Torque Test

Torque Tester

The angular force needed to twist something is called torque. For example, force needed to rotate the steering wheel as you around a corner, or the force supplied by a helicopter engine to rotate its propeller are examples of torques. Torque testing includes determining the quantity of torque being supplied to an object. Using the proper torque is a vital part of a consistent bolted joint. 

Why is Torque Testing Needed? 

Building a big, complicated circuit often includes hundreds of fasteners, mainly bolts or screws that are stiffened by a torque driver. Generally, tightening the fasteners excessively can lead to exceeding tolerances of the fastener. For example, you may end up removing some of the threads on a screw, making it defective. If the forces operating on the metal surpass its plastic limit, it may end up expanding and not returning to its initial dimensions, which means that it will not keep the structure in shape. 

Thus fasteners should be tested to check the joint has been tightened to the correct torque requirements. Verification makes sure that the quality requirements are fulfilled. By calculating and examining the torque characteristics in such applications it is achievable to precisely find out not only the quality of the circuit, but also the main reason of a broad variety of flaws. 

Loose or weak connections may function reasonably for a time period, but sooner or later they will undergo thermal runaway that will cause high temperatures causing equipment impairment and, sometimes fires. There have seen numerous occurrences of failures and fires that were proved to be triggered by loose connections. For many electricians, the idea of torquing terminations is a recent concept, but the benefits are clear: safer installations.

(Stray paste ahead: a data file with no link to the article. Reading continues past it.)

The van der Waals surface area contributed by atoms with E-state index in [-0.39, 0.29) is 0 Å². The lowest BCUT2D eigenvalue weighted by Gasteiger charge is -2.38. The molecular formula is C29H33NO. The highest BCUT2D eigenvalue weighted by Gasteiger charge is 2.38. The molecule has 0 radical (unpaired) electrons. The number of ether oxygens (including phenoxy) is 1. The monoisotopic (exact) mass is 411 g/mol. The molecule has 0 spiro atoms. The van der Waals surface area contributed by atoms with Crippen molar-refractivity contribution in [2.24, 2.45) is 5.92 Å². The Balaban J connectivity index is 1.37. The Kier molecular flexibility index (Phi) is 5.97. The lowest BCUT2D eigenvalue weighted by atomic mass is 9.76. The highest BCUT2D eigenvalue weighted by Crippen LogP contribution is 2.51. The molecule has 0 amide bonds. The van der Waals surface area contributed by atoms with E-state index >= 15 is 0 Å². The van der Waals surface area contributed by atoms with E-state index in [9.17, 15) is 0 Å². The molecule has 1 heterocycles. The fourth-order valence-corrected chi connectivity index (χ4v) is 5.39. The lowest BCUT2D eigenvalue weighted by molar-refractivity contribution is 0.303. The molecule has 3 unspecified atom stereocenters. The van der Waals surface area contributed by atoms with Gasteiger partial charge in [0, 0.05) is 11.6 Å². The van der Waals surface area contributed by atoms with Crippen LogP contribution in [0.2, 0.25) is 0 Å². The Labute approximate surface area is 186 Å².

One should not look loose connections alone but over tightened or stripped connections should also be noticed.  A stripped connection would not be clear by visual inspection alone. You may notice a damaged setscrew or a skewed setscrew which indicates stripped connection. Both loose and overly tightened connections generates a danger of breakdown. 

What is Done During Torque Testing? 

All the connections must be tightened according to the standards using correct equipment. The connections in the field generally involves bolts, connectors and terminals involving the following items: 

  • Breakers 
  • Neutral/ground bars 
  • Mechanical, insulated, piercing lug 
  • Bolts on compression-type connectors 
  • Mechanical lug & Lay-in lugs 
  • MSB bussing, bolt-in breakers 

Although factory connections in the gear must be tightened up to the correct value when they reach at the job site, there may be signs of connections becoming undone clear to the inspector. If loose connections are identified, it should be tightened again to a suitable torque value. 

Best Practices to be Followed While Doing Torque Testing

When testing connections are not loosened, a value that is ten percent less is a decent value according to a hit and miss assumption to be sure that you do not fasten the connection too much. 10% lower than the torque specifications, particularly in old tools, is a good place to begin. The stated torque value must never be surpassed. The theory of “more torque is better” is false. Applying a higher torque value than stated may lead to damage to the connection or equipment. Torquing must certainly not be done on energized equipment; if it must be performed, make sure that appropriate PPE is used. Before energizing the facility, electrician must express that he or she has appropriately torqued the terminations. Loose electrical connections are one of the leading causes for electrical failures. Tools are used to precisely apply a specific torque to a fastener.